Worry Less with an Elder Care Manager

An Elder Care Manager Makes Long-Distance Caring Easier

Elder Care Manager Image, caregiver, Your loved one lives in Indiana but you live in another state.  Your job and family life prevent you from giving the care your mom or dad needs.  The long-distance dilemma creates guilt and frustration.  You’re torn between uprooting and moving your loved one to live with you or staying in contact and visiting as much as your schedule allows.  While not a substitute for your personal touch, an Elder Care Manager may help solve your problem.

What is An Elder Care Manager?

Elder Care Managers are local professionals who help you care for your loved one from a distance.  Nearby or in the same town as your loved one, an Elder Care Manager coordinates a variety of services that would take you a lot of time and effort when you live away from your loved one.  Elder Care Managers are usually Social Workers or Nurses but may also have other degrees or experience working with the elderly.  Many Elder Care Managers have experience in healthcare.  A certified Aging Life Care Professional belongs to an elite group of members who passed the certification requirements.  The optional certification shows the Elder Care Manager subscribes to the professional and ethical standards of the Aging Life Care Association.  Elder Care Managers and Aging Life Care Professionals are often called Geriatric Care Managers.  When you need to give care from a distance, consider an Elder Care Manager.

Elder Care Manager Services

Elder Care Managers help long distance caregivers in many ways including:

  • Assessing living conditions including safety and cleanliness
  • Communication about updates in the client’s health and living conditions
  • Alerting the long-distance client about driving and transportation concerns
  • Refer clients to community resources
  • Plan, assist, and coordinate tasks (medical appointments, house cleaning, and transportation)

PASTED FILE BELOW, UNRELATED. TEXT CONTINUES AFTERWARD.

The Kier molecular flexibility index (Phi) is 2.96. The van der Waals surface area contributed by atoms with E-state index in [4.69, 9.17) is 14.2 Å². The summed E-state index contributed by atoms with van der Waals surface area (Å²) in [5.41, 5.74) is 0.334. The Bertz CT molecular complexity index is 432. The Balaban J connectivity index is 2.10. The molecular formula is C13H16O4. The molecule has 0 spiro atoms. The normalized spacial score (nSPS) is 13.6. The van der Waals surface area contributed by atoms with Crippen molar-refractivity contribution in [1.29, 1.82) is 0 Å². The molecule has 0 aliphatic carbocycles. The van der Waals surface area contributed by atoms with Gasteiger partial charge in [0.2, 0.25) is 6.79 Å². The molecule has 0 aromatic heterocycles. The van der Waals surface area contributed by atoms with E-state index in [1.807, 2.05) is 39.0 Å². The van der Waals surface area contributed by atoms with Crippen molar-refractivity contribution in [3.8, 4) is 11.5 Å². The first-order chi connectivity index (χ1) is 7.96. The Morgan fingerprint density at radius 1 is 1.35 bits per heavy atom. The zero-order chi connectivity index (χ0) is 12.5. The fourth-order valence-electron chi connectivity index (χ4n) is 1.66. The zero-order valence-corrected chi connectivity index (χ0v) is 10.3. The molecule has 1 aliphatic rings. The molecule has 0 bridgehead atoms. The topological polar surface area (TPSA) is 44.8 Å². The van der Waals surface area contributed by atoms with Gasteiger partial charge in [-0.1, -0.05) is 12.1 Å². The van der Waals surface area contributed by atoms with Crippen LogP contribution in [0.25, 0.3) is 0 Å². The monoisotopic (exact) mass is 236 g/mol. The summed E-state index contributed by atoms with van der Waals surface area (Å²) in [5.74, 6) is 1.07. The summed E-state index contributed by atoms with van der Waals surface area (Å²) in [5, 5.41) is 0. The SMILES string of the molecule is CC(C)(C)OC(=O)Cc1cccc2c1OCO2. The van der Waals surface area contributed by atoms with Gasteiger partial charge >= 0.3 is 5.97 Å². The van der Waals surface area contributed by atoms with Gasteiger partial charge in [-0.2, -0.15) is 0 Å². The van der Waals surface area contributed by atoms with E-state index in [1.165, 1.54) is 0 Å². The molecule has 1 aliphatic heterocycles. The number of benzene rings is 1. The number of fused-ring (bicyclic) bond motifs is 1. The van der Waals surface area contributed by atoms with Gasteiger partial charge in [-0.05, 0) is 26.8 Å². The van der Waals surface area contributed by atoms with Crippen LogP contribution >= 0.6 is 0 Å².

Long Distance Caregiving is Stressful

Your mom, dad, or loved one took care of you when you needed it and you want to do the same.  The challenge is the distance between you and your loved one prevents you from giving the needed care.  Your loved one might want to stay independent and not burden you but you know they need a little help, even if they won’t admit it.  Plus you need to know about their well-being for your peace of mind.

Frequently Asked Questions about an Elder Care Manager

What is the cost of an Elder Care Manager?

Elder Care Manager costs vary depending on qualification and location.  Typical costs for an Elder Care Manager range between $90 and $200 per hour.

Does Medicare, Medicaid, or Insurance Pay for an Elder Care Manager?

Typically, the cost of an Elder Care Manager is paid through private funds.  If your loved one was referred to an Elder Care Manager through a subsidized program, the services may be free or paid on a sliding-scale basis, depending on income.

How Do I Find an Elder Care Manager?

There are many ways to locate an Elder Care Manager including contacting a local hospital, the Administration on Aging, or checking the Aging Life Care Association.

What Questions Should I Ask the Elder Care Manager?

You want to interview the Elder Care Manager to make sure you can work with the professional.  You also want to ensure you choose an individual who is reputable and ethical.  To find the right Elder Care Manager consider these questions during your interview:

  • How long have you been in business?
  • What are your professional qualifications?
  • What licenses do you hold and in what states?Elder Care Manager Image
  • How do you handle emergencies?
  • Can you provide a list of your fees and services?
  • How do you bill (by the hour, service, etc.)?
  • Would you oppose a background check?
  • Can you provide references?
  • How often do you communicate with caregivers?


Long distance care giving is stressful.  While in short supply, finding the right Elder Care Manager can help long distance caregivers ease the stress.  Contacting the Aging Life Care Association or your local Administration on Aging is the first step to finding a reputable Elder Care Manager you can trust.

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